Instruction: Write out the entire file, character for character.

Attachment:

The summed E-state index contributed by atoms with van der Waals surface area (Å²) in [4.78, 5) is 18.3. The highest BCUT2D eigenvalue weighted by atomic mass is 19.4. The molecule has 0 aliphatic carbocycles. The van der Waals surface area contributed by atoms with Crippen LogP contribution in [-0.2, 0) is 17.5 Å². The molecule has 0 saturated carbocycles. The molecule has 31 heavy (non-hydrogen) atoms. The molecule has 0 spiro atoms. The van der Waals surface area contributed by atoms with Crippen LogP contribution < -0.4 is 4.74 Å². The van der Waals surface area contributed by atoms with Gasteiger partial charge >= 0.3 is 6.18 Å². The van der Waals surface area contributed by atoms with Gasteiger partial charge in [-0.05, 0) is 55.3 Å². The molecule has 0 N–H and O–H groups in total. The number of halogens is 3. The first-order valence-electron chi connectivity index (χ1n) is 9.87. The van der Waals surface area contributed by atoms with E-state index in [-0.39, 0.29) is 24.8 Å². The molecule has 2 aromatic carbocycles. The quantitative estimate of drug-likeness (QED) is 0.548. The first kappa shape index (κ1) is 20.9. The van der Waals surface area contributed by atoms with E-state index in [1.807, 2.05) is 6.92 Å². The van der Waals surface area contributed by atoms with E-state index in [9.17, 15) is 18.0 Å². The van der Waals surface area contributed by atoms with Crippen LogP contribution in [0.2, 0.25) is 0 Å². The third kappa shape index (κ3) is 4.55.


The summed E-state index contributed by atoms with van der Waals surface area (Å²) in [4.78, 5) is 18.3. The highest BCUT2D eigenvalue weighted by atomic mass is 19.4. The molecule has 0 aliphatic carbocycles. The van der Waals surface area contributed by atoms with Crippen LogP contribution in [-0.2, 0) is 17.5 Å². The molecule has 0 saturated carbocycles. The molecule has 31 heavy (non-hydrogen) atoms. The molecule has 0 spiro atoms. The van der Waals surface area contributed by atoms with Crippen LogP contribution < -0.4 is 4.74 Å². The van der Waals surface area contributed by atoms with Gasteiger partial charge >= 0.3 is 6.18 Å². The van der Waals surface area contributed by atoms with Gasteiger partial charge in [-0.05, 0) is 55.3 Å². The molecule has 0 N–H and O–H groups in total. The number of halogens is 3. The first-order valence-electron chi connectivity index (χ1n) is 9.87. The van der Waals surface area contributed by atoms with E-state index in [-0.39, 0.29) is 24.8 Å². The molecule has 2 aromatic carbocycles. The quantitative estimate of drug-likeness (QED) is 0.548. The first kappa shape index (κ1) is 20.9. The van der Waals surface area contributed by atoms with E-state index in [1.807, 2.05) is 6.92 Å². The van der Waals surface area contributed by atoms with E-state index in [9.17, 15) is 18.0 Å². The van der Waals surface area contributed by atoms with Crippen LogP contribution in [0.2, 0.25) is 0 Å². The third kappa shape index (κ3) is 4.55.